Who said Microsoft's mobile strategy has to be limited to Windows Mobile? Redmond has just announced OneApp, a comprehensive framework for delivering apps on a variety of featurephones -- largely in emerging markets -- where processor horsepower and memory are both at a premium. The solution is deployed in harmony with partners (carriers, primarily) that work to offload app processing and storage into the cloud and keep the on-phone footprint as small as possible (Microsoft is quoting a scant 150K for the OneApp executable itself). At present, OneApp is up and running on South Africa's Blue Label Telecoms where subscribers have access to Windows Live Messenger, Facebook, Twitter, and RSS apps among others; more launches are planned around the world "within the next year" at which point an SDK will be made available to devs who want in. Behind the scenes, the app is based on web standards -- think Palm's webOS -- and is currently compatible with a variety of S60-based Nokias, Sony Ericsson featurephones, and Samsung's U900 Soul. And no, don't worry, this isn't Windows Mobile 7.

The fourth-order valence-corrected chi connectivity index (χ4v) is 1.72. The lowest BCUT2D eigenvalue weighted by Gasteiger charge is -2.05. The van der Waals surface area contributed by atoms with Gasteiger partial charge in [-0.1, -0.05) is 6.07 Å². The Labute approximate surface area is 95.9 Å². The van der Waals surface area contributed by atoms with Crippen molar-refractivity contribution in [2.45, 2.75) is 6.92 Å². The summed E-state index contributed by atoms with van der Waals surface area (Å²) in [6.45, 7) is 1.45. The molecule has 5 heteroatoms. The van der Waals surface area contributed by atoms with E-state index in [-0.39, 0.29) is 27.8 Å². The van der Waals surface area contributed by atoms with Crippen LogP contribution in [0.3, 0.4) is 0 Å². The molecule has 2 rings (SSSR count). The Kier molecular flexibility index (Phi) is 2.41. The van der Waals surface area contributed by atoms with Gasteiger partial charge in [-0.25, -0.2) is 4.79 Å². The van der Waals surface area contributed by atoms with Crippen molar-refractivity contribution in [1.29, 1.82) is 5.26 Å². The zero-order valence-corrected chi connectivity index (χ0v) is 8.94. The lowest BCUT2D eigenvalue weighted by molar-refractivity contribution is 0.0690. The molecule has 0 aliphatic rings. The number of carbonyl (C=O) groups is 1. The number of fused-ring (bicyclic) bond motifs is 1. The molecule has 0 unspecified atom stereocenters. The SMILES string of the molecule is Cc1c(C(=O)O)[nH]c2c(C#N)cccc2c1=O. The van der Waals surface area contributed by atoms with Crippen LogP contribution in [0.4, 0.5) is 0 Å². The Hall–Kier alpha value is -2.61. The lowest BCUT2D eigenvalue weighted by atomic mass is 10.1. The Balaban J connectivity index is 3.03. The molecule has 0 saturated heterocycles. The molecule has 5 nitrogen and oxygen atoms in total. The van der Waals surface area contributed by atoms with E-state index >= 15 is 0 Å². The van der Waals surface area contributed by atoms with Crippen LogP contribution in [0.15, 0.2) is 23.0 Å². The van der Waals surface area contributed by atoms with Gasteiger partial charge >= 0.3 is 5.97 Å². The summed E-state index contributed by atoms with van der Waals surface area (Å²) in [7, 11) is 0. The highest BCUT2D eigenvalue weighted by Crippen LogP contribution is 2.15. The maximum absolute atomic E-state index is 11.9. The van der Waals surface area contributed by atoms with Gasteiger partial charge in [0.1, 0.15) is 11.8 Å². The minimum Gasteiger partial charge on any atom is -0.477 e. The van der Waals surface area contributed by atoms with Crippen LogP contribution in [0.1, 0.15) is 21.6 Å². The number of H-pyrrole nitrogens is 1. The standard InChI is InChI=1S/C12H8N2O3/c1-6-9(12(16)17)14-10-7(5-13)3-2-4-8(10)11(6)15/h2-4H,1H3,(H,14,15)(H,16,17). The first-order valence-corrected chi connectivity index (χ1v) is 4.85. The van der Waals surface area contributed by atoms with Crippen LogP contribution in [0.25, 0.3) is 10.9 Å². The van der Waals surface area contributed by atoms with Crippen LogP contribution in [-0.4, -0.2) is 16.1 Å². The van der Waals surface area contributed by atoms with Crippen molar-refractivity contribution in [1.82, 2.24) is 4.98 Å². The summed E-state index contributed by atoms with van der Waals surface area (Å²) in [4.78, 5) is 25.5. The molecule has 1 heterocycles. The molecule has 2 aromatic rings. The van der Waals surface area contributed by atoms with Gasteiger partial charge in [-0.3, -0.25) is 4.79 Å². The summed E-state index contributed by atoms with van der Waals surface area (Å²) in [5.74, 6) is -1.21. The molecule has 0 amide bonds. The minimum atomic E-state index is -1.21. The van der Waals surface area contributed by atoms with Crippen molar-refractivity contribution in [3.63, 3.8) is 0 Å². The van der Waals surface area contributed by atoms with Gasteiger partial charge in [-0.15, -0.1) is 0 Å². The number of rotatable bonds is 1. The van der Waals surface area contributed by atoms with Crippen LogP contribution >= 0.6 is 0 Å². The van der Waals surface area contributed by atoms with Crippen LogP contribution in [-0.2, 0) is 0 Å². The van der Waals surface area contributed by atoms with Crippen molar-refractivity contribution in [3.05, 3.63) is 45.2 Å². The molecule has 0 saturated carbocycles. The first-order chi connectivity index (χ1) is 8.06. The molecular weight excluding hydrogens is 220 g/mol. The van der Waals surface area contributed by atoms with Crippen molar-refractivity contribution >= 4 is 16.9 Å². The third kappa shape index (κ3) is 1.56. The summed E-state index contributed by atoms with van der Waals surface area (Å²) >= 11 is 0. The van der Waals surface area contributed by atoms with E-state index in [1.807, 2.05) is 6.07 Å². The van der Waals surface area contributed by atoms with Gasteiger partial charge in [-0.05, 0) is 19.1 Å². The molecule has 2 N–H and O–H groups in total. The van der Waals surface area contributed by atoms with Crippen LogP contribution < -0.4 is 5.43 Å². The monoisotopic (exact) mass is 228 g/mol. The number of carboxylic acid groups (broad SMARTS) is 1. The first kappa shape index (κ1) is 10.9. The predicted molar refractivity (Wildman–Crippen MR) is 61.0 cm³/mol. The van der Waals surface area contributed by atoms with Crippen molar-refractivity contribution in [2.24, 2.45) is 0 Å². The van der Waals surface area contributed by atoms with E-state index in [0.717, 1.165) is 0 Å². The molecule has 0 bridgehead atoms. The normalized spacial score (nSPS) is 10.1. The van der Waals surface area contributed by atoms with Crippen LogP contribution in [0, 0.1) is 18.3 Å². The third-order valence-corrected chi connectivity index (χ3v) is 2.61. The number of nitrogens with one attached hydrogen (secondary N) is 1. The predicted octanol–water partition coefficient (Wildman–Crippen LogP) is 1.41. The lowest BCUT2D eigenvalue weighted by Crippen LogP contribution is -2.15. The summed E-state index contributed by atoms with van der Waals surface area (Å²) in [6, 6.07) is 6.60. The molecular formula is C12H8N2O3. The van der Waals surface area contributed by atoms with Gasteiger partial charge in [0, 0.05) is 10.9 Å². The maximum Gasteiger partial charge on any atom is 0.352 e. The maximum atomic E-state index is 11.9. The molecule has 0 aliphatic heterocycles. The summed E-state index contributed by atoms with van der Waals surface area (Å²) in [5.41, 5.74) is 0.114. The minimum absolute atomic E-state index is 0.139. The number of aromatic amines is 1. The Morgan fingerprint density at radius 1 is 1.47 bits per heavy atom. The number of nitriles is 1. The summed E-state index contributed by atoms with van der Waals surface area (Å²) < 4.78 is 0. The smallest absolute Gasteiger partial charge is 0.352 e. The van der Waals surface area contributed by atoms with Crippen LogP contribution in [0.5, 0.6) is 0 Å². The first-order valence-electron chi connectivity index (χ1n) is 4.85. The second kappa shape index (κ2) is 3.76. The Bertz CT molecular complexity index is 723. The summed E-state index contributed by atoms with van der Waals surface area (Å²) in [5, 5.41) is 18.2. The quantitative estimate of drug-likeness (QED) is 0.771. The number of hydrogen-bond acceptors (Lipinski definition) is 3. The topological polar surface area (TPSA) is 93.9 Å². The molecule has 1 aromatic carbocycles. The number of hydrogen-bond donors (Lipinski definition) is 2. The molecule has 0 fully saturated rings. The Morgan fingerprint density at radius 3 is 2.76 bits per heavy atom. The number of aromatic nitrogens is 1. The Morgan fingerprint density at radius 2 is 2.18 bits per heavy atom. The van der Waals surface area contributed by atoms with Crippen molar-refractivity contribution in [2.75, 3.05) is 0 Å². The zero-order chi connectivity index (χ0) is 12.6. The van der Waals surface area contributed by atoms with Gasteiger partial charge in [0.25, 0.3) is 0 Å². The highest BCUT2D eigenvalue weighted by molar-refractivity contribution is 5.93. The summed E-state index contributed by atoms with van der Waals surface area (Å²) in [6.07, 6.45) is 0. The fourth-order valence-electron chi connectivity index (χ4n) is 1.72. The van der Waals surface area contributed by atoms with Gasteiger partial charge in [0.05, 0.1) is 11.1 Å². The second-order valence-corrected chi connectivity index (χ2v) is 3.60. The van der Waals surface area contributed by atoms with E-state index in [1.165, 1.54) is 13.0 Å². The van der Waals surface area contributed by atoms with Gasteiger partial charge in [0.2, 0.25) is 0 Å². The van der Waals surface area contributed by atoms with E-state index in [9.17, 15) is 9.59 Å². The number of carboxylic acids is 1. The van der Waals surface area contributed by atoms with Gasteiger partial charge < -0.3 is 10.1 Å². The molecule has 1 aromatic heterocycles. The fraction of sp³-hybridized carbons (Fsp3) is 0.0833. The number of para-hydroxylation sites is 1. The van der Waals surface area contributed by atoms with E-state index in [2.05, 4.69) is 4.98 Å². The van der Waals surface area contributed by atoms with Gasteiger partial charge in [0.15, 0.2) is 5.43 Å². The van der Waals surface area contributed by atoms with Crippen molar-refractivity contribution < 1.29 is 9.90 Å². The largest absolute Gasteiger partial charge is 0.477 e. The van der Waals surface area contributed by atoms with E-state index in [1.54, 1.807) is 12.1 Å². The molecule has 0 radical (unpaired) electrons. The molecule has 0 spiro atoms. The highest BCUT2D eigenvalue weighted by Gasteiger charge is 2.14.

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Microsoft delivers OneApp app framework for featurephones